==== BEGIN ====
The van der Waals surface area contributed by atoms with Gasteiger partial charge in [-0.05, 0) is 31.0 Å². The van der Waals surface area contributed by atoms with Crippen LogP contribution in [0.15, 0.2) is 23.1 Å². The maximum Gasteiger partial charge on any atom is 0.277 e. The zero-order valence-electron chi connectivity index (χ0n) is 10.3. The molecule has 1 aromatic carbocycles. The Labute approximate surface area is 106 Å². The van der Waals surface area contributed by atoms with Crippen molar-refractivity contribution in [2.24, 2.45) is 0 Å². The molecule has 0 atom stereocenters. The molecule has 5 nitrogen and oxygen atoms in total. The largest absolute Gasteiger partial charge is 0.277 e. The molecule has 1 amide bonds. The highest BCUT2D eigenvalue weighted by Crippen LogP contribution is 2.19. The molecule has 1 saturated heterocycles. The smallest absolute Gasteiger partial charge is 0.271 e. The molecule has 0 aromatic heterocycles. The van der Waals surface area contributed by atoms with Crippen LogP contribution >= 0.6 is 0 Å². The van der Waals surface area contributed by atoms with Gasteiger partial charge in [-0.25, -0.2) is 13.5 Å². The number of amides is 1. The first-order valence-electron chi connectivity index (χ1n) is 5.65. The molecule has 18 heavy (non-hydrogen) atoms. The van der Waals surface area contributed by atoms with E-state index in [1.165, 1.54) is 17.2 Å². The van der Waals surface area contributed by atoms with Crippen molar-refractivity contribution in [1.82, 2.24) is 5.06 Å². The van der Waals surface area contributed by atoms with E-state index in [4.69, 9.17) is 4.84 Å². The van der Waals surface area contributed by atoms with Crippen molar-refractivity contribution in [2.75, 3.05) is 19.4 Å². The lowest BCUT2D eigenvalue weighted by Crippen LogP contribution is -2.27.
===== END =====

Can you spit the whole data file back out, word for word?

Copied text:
The van der Waals surface area contributed by atoms with Gasteiger partial charge in [-0.05, 0) is 31.0 Å². The van der Waals surface area contributed by atoms with Crippen LogP contribution in [0.15, 0.2) is 23.1 Å². The maximum Gasteiger partial charge on any atom is 0.277 e. The zero-order valence-electron chi connectivity index (χ0n) is 10.3. The molecule has 1 aromatic carbocycles. The Labute approximate surface area is 106 Å². The van der Waals surface area contributed by atoms with Crippen molar-refractivity contribution in [2.24, 2.45) is 0 Å². The molecule has 0 atom stereocenters. The molecule has 5 nitrogen and oxygen atoms in total. The largest absolute Gasteiger partial charge is 0.277 e. The molecule has 1 amide bonds. The highest BCUT2D eigenvalue weighted by Crippen LogP contribution is 2.19. The molecule has 1 saturated heterocycles. The smallest absolute Gasteiger partial charge is 0.271 e. The molecule has 0 aromatic heterocycles. The van der Waals surface area contributed by atoms with Crippen LogP contribution >= 0.6 is 0 Å². The van der Waals surface area contributed by atoms with Gasteiger partial charge in [-0.25, -0.2) is 13.5 Å². The number of amides is 1. The first-order valence-electron chi connectivity index (χ1n) is 5.65. The molecule has 18 heavy (non-hydrogen) atoms. The van der Waals surface area contributed by atoms with E-state index in [1.165, 1.54) is 17.2 Å². The van der Waals surface area contributed by atoms with Crippen molar-refractivity contribution in [1.82, 2.24) is 5.06 Å². The van der Waals surface area contributed by atoms with E-state index in [4.69, 9.17) is 4.84 Å². The van der Waals surface area contributed by atoms with Crippen molar-refractivity contribution in [2.75, 3.05) is 19.4 Å². The lowest BCUT2D eigenvalue weighted by Crippen LogP contribution is -2.27.